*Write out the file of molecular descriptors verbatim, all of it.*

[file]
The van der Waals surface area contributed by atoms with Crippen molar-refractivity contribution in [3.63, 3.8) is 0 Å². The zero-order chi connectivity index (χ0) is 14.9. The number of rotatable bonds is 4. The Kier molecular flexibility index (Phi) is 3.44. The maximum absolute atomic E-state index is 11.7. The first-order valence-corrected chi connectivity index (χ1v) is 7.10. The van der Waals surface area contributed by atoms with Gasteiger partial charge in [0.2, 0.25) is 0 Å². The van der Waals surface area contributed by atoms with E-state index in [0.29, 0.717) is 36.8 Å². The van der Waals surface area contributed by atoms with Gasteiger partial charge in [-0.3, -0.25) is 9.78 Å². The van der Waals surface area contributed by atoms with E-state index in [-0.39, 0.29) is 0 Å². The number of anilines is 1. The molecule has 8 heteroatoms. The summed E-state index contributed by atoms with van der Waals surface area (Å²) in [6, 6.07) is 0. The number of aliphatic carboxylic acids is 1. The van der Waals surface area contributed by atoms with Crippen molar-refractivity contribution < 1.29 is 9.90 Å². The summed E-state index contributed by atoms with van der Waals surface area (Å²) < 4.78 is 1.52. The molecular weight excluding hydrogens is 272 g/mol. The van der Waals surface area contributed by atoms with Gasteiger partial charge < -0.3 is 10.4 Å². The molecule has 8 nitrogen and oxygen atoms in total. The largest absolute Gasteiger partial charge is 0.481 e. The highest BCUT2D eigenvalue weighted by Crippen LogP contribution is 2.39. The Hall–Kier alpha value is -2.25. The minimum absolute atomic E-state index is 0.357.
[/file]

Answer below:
The van der Waals surface area contributed by atoms with Crippen molar-refractivity contribution in [3.63, 3.8) is 0 Å². The zero-order chi connectivity index (χ0) is 14.9. The number of rotatable bonds is 4. The Kier molecular flexibility index (Phi) is 3.44. The maximum absolute atomic E-state index is 11.7. The first-order valence-corrected chi connectivity index (χ1v) is 7.10. The van der Waals surface area contributed by atoms with Gasteiger partial charge in [0.2, 0.25) is 0 Å². The van der Waals surface area contributed by atoms with E-state index in [0.29, 0.717) is 36.8 Å². The van der Waals surface area contributed by atoms with Gasteiger partial charge in [-0.3, -0.25) is 9.78 Å². The van der Waals surface area contributed by atoms with E-state index in [-0.39, 0.29) is 0 Å². The number of anilines is 1. The molecule has 8 heteroatoms. The summed E-state index contributed by atoms with van der Waals surface area (Å²) in [6, 6.07) is 0. The number of aliphatic carboxylic acids is 1. The van der Waals surface area contributed by atoms with Crippen molar-refractivity contribution < 1.29 is 9.90 Å². The summed E-state index contributed by atoms with van der Waals surface area (Å²) < 4.78 is 1.52. The molecular weight excluding hydrogens is 272 g/mol. The van der Waals surface area contributed by atoms with Gasteiger partial charge < -0.3 is 10.4 Å². The molecule has 8 nitrogen and oxygen atoms in total. The largest absolute Gasteiger partial charge is 0.481 e. The highest BCUT2D eigenvalue weighted by Crippen LogP contribution is 2.39. The Hall–Kier alpha value is -2.25. The minimum absolute atomic E-state index is 0.357.